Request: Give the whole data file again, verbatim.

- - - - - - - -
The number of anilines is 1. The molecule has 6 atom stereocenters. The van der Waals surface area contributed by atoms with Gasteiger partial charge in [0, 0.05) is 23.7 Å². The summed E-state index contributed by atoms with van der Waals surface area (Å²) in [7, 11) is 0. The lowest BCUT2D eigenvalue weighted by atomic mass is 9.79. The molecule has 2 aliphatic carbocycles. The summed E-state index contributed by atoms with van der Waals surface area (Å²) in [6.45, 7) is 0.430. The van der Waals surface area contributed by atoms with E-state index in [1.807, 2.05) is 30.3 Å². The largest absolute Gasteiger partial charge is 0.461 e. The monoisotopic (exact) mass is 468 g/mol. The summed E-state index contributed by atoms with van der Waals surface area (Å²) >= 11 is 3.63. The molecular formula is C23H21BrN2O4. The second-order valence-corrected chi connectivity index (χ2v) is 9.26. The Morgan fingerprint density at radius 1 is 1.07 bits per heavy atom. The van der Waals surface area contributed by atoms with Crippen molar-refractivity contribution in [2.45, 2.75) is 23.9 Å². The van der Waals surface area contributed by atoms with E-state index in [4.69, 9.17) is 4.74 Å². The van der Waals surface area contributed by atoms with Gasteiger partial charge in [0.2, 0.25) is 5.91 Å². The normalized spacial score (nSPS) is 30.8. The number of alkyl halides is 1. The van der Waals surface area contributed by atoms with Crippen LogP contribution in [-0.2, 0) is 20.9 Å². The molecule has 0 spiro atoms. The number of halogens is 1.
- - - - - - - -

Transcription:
The number of anilines is 1. The molecule has 6 atom stereocenters. The van der Waals surface area contributed by atoms with Gasteiger partial charge in [0, 0.05) is 23.7 Å². The summed E-state index contributed by atoms with van der Waals surface area (Å²) in [7, 11) is 0. The lowest BCUT2D eigenvalue weighted by atomic mass is 9.79. The molecule has 2 aliphatic carbocycles. The summed E-state index contributed by atoms with van der Waals surface area (Å²) in [6.45, 7) is 0.430. The van der Waals surface area contributed by atoms with E-state index in [1.807, 2.05) is 30.3 Å². The largest absolute Gasteiger partial charge is 0.461 e. The monoisotopic (exact) mass is 468 g/mol. The summed E-state index contributed by atoms with van der Waals surface area (Å²) >= 11 is 3.63. The molecular formula is C23H21BrN2O4. The second-order valence-corrected chi connectivity index (χ2v) is 9.26. The Morgan fingerprint density at radius 1 is 1.07 bits per heavy atom. The van der Waals surface area contributed by atoms with Crippen molar-refractivity contribution in [2.45, 2.75) is 23.9 Å². The van der Waals surface area contributed by atoms with E-state index in [4.69, 9.17) is 4.74 Å². The van der Waals surface area contributed by atoms with Gasteiger partial charge in [0.2, 0.25) is 5.91 Å². The normalized spacial score (nSPS) is 30.8. The number of alkyl halides is 1. The van der Waals surface area contributed by atoms with Crippen LogP contribution in [-0.2, 0) is 20.9 Å². The molecule has 0 spiro atoms. The number of halogens is 1.